Sunday, May 25, 2008

"Idaho" stops

Riding in to the office today, I was approaching a stop sign in the new South Waterfront area. Now, this stop sign happens to be a reasonable one. Visibility is poor, and there is a fair amount of traffic even on a Sunday. As I slowed and noted a car approaching from each side of the cross street, a cyclist blew past me and the stop sign at full speed. Fortunately, both cars stopped, each of them arriving before I did, but neither continued on. Both of them looked at me with a "Well, aren't you going to blow the stop sign, too?" look. As we got our little right-of-way convention sorted out, I noticed my momentum-loving friend was busy blowing the next two stop signs despite car and pedestrian traffic at each.

I hear people talk about "all those cyclists blowing stop signs," but I actually don't see much of it at all. Most cyclists I see treat stop signs pretty much like I do. They slow down enough to see that no one is coming or else, if someone is coming, stop to yield right of way. Just for the record, blowing stop signs was the only thing my renegade friend had in common with the fixed-gear hipster crowd of stop-sign blowing stereotypes. He was middle aged, pedaling a nice suspended mountain bike and wearing full rain gear plus backpack.

I decided to catch up to him, tell him in a friendly-ish way that blowing stop signs like he had makes it worse for all of us cyclers. As I kicked it into 3rd (whoa, nellie) and eased up toward 20mph, I started anticipating possible responses. Among choicer expressions, I considered: "Yeah, I'm sure YOU stop at every stop sign, buddy." Hmmm, he'd have me there, I guess. And that's one of the real problems with current law as I see it. I caught him as a stop light turned red in front of us. He blew that, too, and the next one, and I decided chasing him off my own route was more than I was interested in this morning.

Besides a decent story to tell Rachel tonight, the encounter left me with a couple of thoughts. Current law makes peer pressure sort of impossible. It's kind of like exploding on someone for doing 75 in a 65, when everyone drives 72 anyway. Also, the current law tends to make me default to the cyclist's side when they get ticketed for stop violations. I've seen two cyclists caught in the act, and both had treated the stop signs in a respectable manner, in my opinion.

In other words, if the law called for "Idaho stops", I'd argue that both average cyclers and police would find it easier to enforce safe behavior. The cost of a full stop, braking distance, and visibility differences between bikes and cars are enough to warrant different treatment in this case. The "bikes are cars, same rights same privileges!" rant doesn't work for me. We already (correctly) differentiate based on performance differences. Bikes are allowed on multi-use paths; cars aren't. Cars are allowed on all freeways; bikes only where their performance differences won't create safety problems. Cars have to have brake lights, and so on. Stop as yield makes a lot of sense to me. It might even work for cars, too!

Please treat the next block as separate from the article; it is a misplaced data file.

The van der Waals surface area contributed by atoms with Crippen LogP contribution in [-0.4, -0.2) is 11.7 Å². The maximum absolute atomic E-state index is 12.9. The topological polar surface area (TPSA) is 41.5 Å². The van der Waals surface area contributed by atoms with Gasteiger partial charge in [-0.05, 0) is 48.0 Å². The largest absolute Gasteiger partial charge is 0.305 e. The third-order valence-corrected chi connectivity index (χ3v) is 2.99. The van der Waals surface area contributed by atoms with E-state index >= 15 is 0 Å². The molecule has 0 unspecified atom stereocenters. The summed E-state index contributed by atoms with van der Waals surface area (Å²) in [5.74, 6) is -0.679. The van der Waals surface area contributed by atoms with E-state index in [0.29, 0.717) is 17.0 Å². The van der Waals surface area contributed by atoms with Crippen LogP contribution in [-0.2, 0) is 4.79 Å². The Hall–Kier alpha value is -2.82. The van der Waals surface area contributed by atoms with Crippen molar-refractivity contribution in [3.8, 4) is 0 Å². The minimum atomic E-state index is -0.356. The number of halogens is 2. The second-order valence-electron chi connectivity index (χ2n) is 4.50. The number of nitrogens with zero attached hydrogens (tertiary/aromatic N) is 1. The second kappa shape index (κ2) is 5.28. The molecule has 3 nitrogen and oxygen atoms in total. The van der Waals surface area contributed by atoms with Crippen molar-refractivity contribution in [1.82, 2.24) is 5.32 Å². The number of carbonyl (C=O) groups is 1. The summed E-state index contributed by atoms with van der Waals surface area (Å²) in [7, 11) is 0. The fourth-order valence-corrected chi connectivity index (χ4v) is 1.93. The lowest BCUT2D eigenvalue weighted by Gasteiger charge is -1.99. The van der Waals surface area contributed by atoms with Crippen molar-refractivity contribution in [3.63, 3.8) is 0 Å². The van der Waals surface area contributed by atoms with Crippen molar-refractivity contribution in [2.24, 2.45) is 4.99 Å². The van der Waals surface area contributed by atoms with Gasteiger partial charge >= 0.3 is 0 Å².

Wednesday, May 14, 2008

Perceptional drift

It's fun to have those moments when one realizes his perceptions of the world have been changing. Just slowly enough to not be noticed, but quickly enough to cause a mental "Whoa!" when it is noticed (like the already shoulder-high rosebushes in our backyard). I noticed this morning that my perception of speed has undergone some serious drift.

I walked my commute this morning (80 minutes on foot, 25 by bike, 15 in car). I noticed the bikes whizzing past and thought, "That's too fast to see anything!" I had been noticing the jagged edges of new leaves, whose gutters needed mending, reading the announcements on all the tiny Brooklyn shops' doors. The world was in slow motion. I smelled more, too. The little smells in between the big ones, if that makes any sense. It was a lot like when I first started non-sport cycling five years ago. And there were the cyclers with heads down, trying to stay ahead of buses and make those timed lights just like I do.

Twelve miles per hour has become 70 with the cruise on for me. My detail senses shut down and wait for a stop. Those leaves with jagged edges become green stuff off to one side. I can count on one hand the memorable "scent zones" along my commute route (the bottom, the woods, the river, Ross Island cement, downtown). Twelve miles per hour sounds slow, but 18 feet per second sounds fast. It depends on what one's looking (or sniffing or listening) for.

A little odd maybe, to walk to work during bike to work week, after biking to work during the 51 non-bike-to-work weeks. But, I think I'll hoof it more often, just to encourage a little more drift in the slow direction. Maybe it will remind me to sit up and slow down on that fire chariot that is my 40 pound commuting bike. Plus, those jagged leaf edges are pretty cool.